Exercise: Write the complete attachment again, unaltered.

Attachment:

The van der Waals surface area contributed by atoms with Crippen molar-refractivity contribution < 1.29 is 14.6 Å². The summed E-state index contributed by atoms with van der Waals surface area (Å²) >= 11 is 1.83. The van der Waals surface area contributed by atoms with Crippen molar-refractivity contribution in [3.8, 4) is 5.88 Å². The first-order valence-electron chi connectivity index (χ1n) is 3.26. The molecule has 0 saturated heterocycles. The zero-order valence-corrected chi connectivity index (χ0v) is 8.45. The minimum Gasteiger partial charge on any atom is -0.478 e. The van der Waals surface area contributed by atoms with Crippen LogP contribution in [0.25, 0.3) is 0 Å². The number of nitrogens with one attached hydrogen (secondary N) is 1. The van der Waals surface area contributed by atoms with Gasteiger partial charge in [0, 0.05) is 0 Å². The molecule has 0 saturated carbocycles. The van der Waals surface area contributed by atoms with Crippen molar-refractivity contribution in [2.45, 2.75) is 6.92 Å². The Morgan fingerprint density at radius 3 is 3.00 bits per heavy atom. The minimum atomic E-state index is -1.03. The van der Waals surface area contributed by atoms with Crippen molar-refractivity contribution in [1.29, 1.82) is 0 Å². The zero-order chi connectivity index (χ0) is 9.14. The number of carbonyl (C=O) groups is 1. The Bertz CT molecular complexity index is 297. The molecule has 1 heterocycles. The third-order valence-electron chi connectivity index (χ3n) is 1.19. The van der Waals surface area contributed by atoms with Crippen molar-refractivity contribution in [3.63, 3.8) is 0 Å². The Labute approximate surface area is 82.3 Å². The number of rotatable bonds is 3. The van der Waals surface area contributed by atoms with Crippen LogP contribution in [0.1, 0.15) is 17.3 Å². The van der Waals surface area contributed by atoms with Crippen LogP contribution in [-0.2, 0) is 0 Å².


The van der Waals surface area contributed by atoms with Crippen molar-refractivity contribution < 1.29 is 14.6 Å². The summed E-state index contributed by atoms with van der Waals surface area (Å²) >= 11 is 1.83. The van der Waals surface area contributed by atoms with Crippen molar-refractivity contribution in [3.8, 4) is 5.88 Å². The first-order valence-electron chi connectivity index (χ1n) is 3.26. The molecule has 0 saturated heterocycles. The zero-order valence-corrected chi connectivity index (χ0v) is 8.45. The minimum Gasteiger partial charge on any atom is -0.478 e. The van der Waals surface area contributed by atoms with Crippen LogP contribution in [0.25, 0.3) is 0 Å². The number of nitrogens with one attached hydrogen (secondary N) is 1. The van der Waals surface area contributed by atoms with Gasteiger partial charge in [0, 0.05) is 0 Å². The molecule has 0 saturated carbocycles. The van der Waals surface area contributed by atoms with Crippen molar-refractivity contribution in [2.45, 2.75) is 6.92 Å². The Morgan fingerprint density at radius 3 is 3.00 bits per heavy atom. The minimum atomic E-state index is -1.03. The van der Waals surface area contributed by atoms with Crippen molar-refractivity contribution in [1.29, 1.82) is 0 Å². The zero-order chi connectivity index (χ0) is 9.14. The number of carbonyl (C=O) groups is 1. The Bertz CT molecular complexity index is 297. The molecule has 1 heterocycles. The third-order valence-electron chi connectivity index (χ3n) is 1.19. The van der Waals surface area contributed by atoms with Crippen molar-refractivity contribution in [3.63, 3.8) is 0 Å². The Labute approximate surface area is 82.3 Å². The number of rotatable bonds is 3. The van der Waals surface area contributed by atoms with Crippen LogP contribution in [0.1, 0.15) is 17.3 Å². The van der Waals surface area contributed by atoms with Crippen LogP contribution in [-0.2, 0) is 0 Å².